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A convincing argument can be made that God is inherently evil and that good is the exception. Because of this some heresies held that the Creator of the world was evil and a misguided and ignorant underling of the True Deity. (Some held that this Creator didn't know that the True God existed and that he was the God of the Old Testament)

That is why the sage rejects all these definitions and lives an ethical life because he knows that he is not defined by words or thoughts but by existence and being. The sage will laugh at times others think are strange because he knows the futility of such definitions and a comfortable moral life in his own self is all that is necessary.

One hand clapping while a tree falls in the woods. ;)

That is why I have to laugh. lol!
last edited on July 14, 2011 11:33AM
StaceyMontgomery at 11:19AM, April 1, 2009
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I am hardly the first to point this out, but there are other possibilities. What if there is a god that rewards honest attempts by reasonable people to be good, but punishes blind faith? That changes the outcome.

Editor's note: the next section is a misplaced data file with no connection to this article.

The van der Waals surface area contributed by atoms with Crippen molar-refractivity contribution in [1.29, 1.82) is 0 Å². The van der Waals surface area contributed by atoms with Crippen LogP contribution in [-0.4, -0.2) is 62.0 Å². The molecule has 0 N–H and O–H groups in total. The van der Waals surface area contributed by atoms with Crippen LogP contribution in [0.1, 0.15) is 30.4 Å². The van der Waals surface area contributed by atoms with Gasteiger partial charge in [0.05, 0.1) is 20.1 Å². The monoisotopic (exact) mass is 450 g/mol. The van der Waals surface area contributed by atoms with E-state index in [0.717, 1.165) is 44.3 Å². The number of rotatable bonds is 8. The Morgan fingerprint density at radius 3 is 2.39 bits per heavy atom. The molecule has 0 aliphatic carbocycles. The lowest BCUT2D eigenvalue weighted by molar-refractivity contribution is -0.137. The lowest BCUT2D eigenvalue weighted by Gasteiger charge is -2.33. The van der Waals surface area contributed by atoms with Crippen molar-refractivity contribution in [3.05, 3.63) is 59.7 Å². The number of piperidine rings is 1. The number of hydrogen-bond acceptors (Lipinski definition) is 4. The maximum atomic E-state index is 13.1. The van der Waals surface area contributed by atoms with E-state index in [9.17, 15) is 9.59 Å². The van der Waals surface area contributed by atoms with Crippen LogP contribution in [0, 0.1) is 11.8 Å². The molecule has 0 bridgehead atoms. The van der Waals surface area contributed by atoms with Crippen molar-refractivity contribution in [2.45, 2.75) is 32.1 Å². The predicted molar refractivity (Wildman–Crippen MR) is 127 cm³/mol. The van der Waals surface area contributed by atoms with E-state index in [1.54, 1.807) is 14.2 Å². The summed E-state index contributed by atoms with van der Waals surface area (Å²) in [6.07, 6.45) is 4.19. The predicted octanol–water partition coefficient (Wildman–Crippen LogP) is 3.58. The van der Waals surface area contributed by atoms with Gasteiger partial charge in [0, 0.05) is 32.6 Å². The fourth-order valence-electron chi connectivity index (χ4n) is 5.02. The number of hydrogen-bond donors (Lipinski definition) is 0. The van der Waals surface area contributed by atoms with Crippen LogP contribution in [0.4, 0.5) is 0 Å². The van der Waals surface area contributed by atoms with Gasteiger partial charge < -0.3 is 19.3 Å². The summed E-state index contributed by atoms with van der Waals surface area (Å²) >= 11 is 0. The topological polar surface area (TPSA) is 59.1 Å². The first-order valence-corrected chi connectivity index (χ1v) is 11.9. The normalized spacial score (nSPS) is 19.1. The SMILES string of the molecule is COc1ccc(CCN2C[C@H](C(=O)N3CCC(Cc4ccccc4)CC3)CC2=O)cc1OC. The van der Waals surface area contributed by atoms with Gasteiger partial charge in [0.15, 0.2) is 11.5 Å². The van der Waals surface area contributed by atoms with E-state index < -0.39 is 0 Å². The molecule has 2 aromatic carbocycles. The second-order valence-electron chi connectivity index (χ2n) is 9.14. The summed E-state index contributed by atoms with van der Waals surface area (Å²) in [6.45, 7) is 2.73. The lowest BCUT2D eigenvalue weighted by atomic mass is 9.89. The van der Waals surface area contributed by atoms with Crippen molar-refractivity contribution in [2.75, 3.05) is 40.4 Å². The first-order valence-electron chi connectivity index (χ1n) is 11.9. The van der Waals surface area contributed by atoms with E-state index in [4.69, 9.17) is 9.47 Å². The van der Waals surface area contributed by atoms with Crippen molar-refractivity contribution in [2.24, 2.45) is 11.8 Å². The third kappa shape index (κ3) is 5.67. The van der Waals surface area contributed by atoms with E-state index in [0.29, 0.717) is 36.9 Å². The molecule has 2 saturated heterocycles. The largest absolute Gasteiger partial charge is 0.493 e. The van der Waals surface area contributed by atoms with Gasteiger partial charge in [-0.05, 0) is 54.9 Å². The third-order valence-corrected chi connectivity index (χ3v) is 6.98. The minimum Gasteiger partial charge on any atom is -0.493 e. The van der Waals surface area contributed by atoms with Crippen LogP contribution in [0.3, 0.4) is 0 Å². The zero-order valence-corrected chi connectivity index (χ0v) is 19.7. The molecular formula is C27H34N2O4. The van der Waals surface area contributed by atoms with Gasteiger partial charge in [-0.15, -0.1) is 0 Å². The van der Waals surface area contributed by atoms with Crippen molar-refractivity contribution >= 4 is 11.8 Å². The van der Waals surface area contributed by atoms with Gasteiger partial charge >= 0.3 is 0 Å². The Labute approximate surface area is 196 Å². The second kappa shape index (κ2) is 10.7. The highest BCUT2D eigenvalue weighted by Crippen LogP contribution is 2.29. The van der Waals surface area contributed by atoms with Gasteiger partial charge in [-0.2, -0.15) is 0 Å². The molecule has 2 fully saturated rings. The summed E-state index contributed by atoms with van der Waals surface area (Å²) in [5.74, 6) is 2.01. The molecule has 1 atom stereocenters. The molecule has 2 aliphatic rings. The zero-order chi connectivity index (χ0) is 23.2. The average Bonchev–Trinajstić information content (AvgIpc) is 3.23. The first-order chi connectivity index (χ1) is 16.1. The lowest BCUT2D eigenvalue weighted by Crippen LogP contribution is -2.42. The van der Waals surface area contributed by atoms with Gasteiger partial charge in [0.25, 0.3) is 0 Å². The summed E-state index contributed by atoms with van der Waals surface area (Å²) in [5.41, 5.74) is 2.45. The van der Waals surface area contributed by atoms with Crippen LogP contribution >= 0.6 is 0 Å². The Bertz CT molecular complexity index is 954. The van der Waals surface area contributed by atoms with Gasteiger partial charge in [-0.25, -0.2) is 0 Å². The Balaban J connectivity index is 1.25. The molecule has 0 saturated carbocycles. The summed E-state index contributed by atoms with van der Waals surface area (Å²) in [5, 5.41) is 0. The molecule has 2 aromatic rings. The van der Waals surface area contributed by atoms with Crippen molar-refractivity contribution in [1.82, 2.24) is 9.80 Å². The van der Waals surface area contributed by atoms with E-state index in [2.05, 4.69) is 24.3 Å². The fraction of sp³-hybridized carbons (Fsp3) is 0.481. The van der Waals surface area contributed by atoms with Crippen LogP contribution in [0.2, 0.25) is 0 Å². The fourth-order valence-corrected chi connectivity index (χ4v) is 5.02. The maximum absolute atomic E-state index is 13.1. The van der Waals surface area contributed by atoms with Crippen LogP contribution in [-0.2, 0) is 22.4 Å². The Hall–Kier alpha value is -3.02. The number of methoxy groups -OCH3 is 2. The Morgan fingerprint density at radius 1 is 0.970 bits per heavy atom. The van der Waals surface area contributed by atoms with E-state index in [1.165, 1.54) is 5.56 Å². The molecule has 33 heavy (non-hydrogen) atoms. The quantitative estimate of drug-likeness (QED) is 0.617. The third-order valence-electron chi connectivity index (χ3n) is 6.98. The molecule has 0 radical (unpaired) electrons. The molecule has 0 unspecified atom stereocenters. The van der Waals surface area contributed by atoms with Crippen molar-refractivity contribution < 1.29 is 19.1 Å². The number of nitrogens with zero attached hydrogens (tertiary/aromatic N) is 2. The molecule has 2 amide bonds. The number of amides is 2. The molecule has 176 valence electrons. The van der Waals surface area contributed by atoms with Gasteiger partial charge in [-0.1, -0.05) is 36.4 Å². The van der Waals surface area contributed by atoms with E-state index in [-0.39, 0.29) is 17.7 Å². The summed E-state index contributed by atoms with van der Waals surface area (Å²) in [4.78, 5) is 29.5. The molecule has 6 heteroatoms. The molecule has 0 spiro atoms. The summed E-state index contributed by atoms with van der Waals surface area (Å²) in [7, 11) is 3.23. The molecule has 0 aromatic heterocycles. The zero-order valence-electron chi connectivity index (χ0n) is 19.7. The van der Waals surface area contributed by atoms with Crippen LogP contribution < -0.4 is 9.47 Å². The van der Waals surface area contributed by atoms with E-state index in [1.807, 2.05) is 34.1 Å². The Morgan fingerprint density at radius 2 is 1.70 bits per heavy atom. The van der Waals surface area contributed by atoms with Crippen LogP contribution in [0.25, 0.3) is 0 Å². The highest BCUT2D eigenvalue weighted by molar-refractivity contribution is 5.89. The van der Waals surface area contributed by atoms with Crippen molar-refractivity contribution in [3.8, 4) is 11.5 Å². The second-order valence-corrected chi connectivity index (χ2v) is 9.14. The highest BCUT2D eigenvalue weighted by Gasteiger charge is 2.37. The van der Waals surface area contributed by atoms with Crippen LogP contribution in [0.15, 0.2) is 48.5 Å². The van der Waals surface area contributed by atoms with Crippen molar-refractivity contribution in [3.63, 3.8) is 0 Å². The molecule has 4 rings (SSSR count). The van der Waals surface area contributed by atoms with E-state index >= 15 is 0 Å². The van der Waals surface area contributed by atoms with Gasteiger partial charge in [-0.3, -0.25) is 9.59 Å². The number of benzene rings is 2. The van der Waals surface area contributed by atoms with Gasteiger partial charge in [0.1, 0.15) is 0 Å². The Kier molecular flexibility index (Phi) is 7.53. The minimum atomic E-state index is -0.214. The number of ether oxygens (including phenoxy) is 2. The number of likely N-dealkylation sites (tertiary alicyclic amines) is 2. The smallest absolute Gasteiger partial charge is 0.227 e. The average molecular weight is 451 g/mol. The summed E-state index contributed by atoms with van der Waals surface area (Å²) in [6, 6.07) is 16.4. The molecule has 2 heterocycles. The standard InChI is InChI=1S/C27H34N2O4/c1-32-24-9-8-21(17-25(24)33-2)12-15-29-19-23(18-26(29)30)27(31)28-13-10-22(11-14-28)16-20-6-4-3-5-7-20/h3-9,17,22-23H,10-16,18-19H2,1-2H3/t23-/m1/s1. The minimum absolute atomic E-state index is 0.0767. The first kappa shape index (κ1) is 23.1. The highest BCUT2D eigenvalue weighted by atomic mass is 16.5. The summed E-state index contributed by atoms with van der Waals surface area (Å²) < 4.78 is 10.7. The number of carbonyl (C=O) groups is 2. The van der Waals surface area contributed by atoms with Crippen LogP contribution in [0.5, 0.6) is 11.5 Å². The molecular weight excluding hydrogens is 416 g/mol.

Pascal's Wager is based on choosing a very specific set of possibilities so that Pascal will like the way it comes out.

For instance, what if God punishes people who put too much stock in pascal's gambit, because he disapproves of a statistical approach?

See, its easy to add your own - and in doing so, you can get whatever result you want!

Pascal was smart - but he was not always right.
last edited on July 14, 2011 3:55PM
CDarklock at 1:04PM, April 1, 2009